About one-third of new drugs introduced in the U.S. from 2005 to 2012 were approved by government regulators on the basis of a single large clinical trial, according to a new study.
The wide variation in evidence behind new drugs approved by the U.S. Food and Drug Administration should be more clearly communicated to the public, according to the authors of the study, which was published Tuesday in the Journal of the American Medical Association.
"Some [drugs] are approved on very robust evidence, and some are based on preliminary evidence," Joseph S. Ross, co-author of the study and an assistant professor at Yale University School of Medicine, said in an interview. "There is a lot of nuance at the time of approval that isn't well communicated to patients."
The study identified 188 new drugs approved by the FDA from 2005 to 2012, for more than 200 uses at the time of first approval, including treatments for cancer, infections and cardiovascular disease.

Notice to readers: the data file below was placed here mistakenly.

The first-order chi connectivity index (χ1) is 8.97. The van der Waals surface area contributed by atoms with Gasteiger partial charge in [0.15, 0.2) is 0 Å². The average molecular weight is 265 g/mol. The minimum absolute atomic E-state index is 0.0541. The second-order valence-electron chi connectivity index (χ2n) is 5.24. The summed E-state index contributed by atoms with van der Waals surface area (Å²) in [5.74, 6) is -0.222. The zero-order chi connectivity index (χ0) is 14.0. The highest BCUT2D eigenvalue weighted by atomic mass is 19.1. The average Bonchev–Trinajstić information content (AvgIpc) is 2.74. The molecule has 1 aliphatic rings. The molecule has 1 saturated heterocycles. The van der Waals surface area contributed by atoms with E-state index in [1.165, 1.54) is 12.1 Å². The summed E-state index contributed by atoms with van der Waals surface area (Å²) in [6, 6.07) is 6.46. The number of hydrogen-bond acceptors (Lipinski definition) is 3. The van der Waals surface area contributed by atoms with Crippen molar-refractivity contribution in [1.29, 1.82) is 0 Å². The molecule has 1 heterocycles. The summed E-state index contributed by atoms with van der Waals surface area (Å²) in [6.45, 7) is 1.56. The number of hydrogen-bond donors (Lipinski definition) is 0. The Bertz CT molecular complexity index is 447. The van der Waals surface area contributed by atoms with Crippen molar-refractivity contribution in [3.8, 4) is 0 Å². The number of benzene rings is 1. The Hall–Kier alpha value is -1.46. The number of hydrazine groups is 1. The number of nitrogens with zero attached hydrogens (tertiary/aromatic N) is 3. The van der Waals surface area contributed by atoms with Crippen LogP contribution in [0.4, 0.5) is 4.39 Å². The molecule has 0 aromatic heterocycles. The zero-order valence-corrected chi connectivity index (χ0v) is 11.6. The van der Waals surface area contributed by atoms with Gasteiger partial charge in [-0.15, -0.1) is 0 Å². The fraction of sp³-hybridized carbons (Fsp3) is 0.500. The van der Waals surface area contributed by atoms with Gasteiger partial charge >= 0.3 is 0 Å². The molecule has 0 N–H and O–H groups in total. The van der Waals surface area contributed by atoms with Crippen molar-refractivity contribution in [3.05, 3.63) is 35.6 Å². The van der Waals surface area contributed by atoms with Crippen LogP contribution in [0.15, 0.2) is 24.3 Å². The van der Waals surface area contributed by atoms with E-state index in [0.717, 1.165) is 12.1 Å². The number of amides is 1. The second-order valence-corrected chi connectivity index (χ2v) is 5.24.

The FDA approved the majority of these new uses on the basis of two or more "pivotal" trials—the industry's term for a clinical study designed to support regulatory approval—but cleared about 37% of the new uses on the basis of a single pivotal trial, the study found.
FDA guidance for drug makers typically requires at least two pivotal trials for approval, though the agency has the flexibility to make a decision on a single study, according to the study authors. Dr. Ross said scientists favor multiple studies to ensure the findings of a single study can be replicated.